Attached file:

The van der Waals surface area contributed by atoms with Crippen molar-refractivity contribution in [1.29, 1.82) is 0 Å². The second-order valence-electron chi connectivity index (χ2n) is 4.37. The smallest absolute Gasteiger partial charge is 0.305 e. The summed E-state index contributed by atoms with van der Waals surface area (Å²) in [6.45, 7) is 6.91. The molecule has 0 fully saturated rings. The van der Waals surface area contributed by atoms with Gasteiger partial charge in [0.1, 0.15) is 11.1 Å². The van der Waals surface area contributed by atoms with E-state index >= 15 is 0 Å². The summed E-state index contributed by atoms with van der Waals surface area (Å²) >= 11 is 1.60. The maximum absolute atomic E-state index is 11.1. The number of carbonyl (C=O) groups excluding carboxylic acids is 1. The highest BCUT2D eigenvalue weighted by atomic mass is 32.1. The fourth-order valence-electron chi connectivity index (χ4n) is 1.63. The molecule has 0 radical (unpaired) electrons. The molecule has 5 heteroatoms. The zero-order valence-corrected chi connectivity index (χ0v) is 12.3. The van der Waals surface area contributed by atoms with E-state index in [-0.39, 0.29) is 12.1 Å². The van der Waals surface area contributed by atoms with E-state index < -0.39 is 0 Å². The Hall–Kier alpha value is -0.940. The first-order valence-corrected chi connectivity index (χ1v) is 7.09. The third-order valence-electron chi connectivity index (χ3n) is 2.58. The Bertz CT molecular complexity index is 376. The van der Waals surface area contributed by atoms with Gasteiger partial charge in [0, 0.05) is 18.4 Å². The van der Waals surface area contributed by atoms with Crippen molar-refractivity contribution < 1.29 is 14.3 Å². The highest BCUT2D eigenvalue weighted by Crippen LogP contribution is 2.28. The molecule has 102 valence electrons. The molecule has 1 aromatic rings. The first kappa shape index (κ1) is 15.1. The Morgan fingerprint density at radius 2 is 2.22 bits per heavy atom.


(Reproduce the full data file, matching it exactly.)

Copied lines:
The van der Waals surface area contributed by atoms with Crippen molar-refractivity contribution in [1.29, 1.82) is 0 Å². The second-order valence-electron chi connectivity index (χ2n) is 4.37. The smallest absolute Gasteiger partial charge is 0.305 e. The summed E-state index contributed by atoms with van der Waals surface area (Å²) in [6.45, 7) is 6.91. The molecule has 0 fully saturated rings. The van der Waals surface area contributed by atoms with Gasteiger partial charge in [0.1, 0.15) is 11.1 Å². The van der Waals surface area contributed by atoms with E-state index >= 15 is 0 Å². The summed E-state index contributed by atoms with van der Waals surface area (Å²) >= 11 is 1.60. The maximum absolute atomic E-state index is 11.1. The number of carbonyl (C=O) groups excluding carboxylic acids is 1. The highest BCUT2D eigenvalue weighted by atomic mass is 32.1. The fourth-order valence-electron chi connectivity index (χ4n) is 1.63. The molecule has 0 radical (unpaired) electrons. The molecule has 5 heteroatoms. The zero-order valence-corrected chi connectivity index (χ0v) is 12.3. The van der Waals surface area contributed by atoms with E-state index in [-0.39, 0.29) is 12.1 Å². The van der Waals surface area contributed by atoms with E-state index < -0.39 is 0 Å². The Hall–Kier alpha value is -0.940. The first-order valence-corrected chi connectivity index (χ1v) is 7.09. The third-order valence-electron chi connectivity index (χ3n) is 2.58. The Bertz CT molecular complexity index is 376. The van der Waals surface area contributed by atoms with Gasteiger partial charge in [0, 0.05) is 18.4 Å². The van der Waals surface area contributed by atoms with Crippen molar-refractivity contribution < 1.29 is 14.3 Å². The highest BCUT2D eigenvalue weighted by Crippen LogP contribution is 2.28. The molecule has 102 valence electrons. The molecule has 1 aromatic rings. The first kappa shape index (κ1) is 15.1. The Morgan fingerprint density at radius 2 is 2.22 bits per heavy atom.